Granola Bars recipe–scarygood!
I have been trying to come up with the Perfect Homemade (non peanut butter–my daughter’s at a nut-free school) Granola Bar recipe for months. The first batch were spurned by the children (and went to a soccer game as post-game snacks, thereby cementing my reputation early in the season as being literally a Granola Mom), the second batch the kids also didn’t like but my husband did, so he’s taking them to work. (My husband, I should point out, also likes Grape Nuts cereal. He’s a big twigs and berries kind of guy, when he’s not eating Italian beef sandwiches.)
The basic problem seemed to be that they all tasted nice enough but seemed to get this sort of cardboard-y texture once baked. Sort of thick and hard to chew, even if the flavor was wonderful. At some point it occurred to me when I hit a couple of recipes with toasted oats that one of granola’s hallmarks is that the oatmeal is toasted and not just plain oat-y, you know? So I tried a new recipe, my own tweaky little variation on this one I found on The Daily Green. I naturally messed with it a bit–I wanted the oats toasted more than the original recipe did, and mine needed more oats and Other Stuff than the original recipe called for or it would be floating in its sugar-egg syrup. And I’d promised my kids that the next batch we tried could have chocolate chips, which is why the entirely non-healthy substitution of chocolate chips for the dried cranberries. Actually, it would be fun to play with different dried fruits in this–chopped dried apricots, for example, or cherries with a few chocolate chips and maybe almonds instead of pecans…and if they sell very well around the house, I’ll make some with no nuts that my daughter can take to her (nut-free) school. So here goes:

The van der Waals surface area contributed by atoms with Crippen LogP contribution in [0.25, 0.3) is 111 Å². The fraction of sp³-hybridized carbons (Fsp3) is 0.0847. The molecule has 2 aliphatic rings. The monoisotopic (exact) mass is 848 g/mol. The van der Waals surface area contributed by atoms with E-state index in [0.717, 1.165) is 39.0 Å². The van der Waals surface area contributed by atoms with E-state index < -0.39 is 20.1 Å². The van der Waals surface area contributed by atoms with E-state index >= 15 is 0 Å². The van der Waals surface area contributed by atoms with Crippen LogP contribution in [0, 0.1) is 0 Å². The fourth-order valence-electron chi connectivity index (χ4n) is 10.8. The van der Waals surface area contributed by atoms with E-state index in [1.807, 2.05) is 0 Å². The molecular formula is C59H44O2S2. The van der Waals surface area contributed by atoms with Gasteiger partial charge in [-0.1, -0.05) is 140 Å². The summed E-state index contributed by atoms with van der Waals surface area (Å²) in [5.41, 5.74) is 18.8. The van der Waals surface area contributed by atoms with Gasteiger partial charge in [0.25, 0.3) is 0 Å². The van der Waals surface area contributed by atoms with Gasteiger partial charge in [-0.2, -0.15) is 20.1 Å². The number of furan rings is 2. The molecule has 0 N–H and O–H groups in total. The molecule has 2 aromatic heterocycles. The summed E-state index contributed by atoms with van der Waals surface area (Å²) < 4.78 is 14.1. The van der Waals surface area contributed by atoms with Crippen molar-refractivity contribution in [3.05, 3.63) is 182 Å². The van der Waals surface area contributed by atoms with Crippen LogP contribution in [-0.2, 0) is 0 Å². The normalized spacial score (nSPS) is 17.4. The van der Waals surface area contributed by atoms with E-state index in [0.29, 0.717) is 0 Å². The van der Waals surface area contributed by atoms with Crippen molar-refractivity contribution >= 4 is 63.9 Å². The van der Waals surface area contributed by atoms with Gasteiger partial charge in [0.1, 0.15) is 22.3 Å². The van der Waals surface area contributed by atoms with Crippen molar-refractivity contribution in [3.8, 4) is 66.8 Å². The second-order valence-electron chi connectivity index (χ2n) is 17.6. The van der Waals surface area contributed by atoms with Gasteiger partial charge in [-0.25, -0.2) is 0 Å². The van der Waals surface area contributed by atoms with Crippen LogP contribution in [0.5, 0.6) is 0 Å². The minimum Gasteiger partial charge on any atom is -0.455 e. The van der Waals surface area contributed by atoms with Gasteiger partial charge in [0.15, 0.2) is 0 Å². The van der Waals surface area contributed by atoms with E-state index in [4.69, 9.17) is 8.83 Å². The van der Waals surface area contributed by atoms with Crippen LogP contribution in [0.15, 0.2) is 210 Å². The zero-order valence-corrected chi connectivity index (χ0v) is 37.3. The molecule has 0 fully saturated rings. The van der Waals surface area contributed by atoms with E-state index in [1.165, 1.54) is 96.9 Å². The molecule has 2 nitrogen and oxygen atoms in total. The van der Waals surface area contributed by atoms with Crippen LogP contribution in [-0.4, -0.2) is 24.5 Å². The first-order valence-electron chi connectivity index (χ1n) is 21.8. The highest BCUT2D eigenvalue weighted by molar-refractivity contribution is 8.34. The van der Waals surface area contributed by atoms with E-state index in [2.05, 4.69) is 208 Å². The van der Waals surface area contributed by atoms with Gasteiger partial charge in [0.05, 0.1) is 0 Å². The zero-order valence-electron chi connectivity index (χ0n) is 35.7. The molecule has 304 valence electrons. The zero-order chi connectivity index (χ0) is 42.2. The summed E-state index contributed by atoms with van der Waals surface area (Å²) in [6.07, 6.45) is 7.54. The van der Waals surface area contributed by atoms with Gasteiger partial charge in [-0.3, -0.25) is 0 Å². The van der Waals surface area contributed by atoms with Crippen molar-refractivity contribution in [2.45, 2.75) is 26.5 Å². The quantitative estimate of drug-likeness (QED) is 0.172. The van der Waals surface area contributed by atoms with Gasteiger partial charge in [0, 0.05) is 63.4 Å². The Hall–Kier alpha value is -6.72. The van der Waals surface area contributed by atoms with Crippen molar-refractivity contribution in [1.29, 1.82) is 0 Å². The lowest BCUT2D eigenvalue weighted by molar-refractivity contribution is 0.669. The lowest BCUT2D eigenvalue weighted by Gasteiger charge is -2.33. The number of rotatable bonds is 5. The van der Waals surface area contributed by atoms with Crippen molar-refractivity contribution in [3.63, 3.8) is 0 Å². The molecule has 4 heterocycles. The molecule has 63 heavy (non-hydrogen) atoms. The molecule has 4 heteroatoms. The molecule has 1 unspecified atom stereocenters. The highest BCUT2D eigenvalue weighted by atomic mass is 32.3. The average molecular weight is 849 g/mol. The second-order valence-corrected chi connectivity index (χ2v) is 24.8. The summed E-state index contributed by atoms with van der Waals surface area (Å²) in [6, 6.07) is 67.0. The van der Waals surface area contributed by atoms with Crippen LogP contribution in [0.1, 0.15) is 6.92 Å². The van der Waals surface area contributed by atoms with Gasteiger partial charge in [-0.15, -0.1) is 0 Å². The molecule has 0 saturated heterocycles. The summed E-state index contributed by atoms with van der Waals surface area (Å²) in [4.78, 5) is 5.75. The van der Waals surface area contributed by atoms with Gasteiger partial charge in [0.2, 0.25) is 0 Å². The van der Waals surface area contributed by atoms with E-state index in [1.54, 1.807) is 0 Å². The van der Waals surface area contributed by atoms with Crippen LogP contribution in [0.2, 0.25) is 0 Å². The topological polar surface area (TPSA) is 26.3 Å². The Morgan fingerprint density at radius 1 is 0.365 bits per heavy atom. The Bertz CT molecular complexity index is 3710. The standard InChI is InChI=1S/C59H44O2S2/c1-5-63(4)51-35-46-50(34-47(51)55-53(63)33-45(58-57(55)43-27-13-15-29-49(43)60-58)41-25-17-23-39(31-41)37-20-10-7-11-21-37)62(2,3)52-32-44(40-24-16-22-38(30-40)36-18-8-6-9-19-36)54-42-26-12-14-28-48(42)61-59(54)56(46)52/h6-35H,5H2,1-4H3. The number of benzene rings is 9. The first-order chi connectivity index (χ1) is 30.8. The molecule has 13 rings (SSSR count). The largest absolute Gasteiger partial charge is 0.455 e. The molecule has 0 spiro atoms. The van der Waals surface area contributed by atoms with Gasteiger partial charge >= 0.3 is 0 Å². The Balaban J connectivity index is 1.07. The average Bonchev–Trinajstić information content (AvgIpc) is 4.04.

1 cup light brown sugar, packed
1.5 tablespoon canola oil
1+ teaspoon cinnamon (other spices–nutmeg, ginger, allspice, etc.–to taste)
1/4 teaspoon salt
1 teaspoon vanilla extract
3 cups oats
2/3 cup mini chocolate chips (or dried fruit–cranberries, cherries, raisins, whatever)
1/2 cup pecans or other nut, chopped (leave out if you have to worry about nut allergies!)
1 tbs flour, plus up to 1/4 cup combined oat bran and/or flaxseed meal (opt)
1. Preheat oven to 350degrees F. Spread oats and nuts (if using) on a foil-lined 11×16-ish baking sheet and bake, stirring occasionally, for 15-ish minutes, until lightly browned and fragrant. (Be careful not to let them burn) (A baking sheet with a slight “lip” works best for this recipe.)
2. Reduce oven temperature to 325 degrees F.
3. While the oats are toasting: In a large bowl, whisk eggs, brown sugar, oil, cinnamon, salt and vanilla extract. Wash a few dishes and wait for the oats to finish. Stir in toasted oats, nuts if using, flour, and flax/oat bran if using. Stir in dried fruit and/or chocolate chips. (If you’re using chips, make sure the mixture is cool enough when you add them to not melt them!)
4. Lightly oil the foil-covered baking sheet you used to toast the oats, or spray with cooking spray.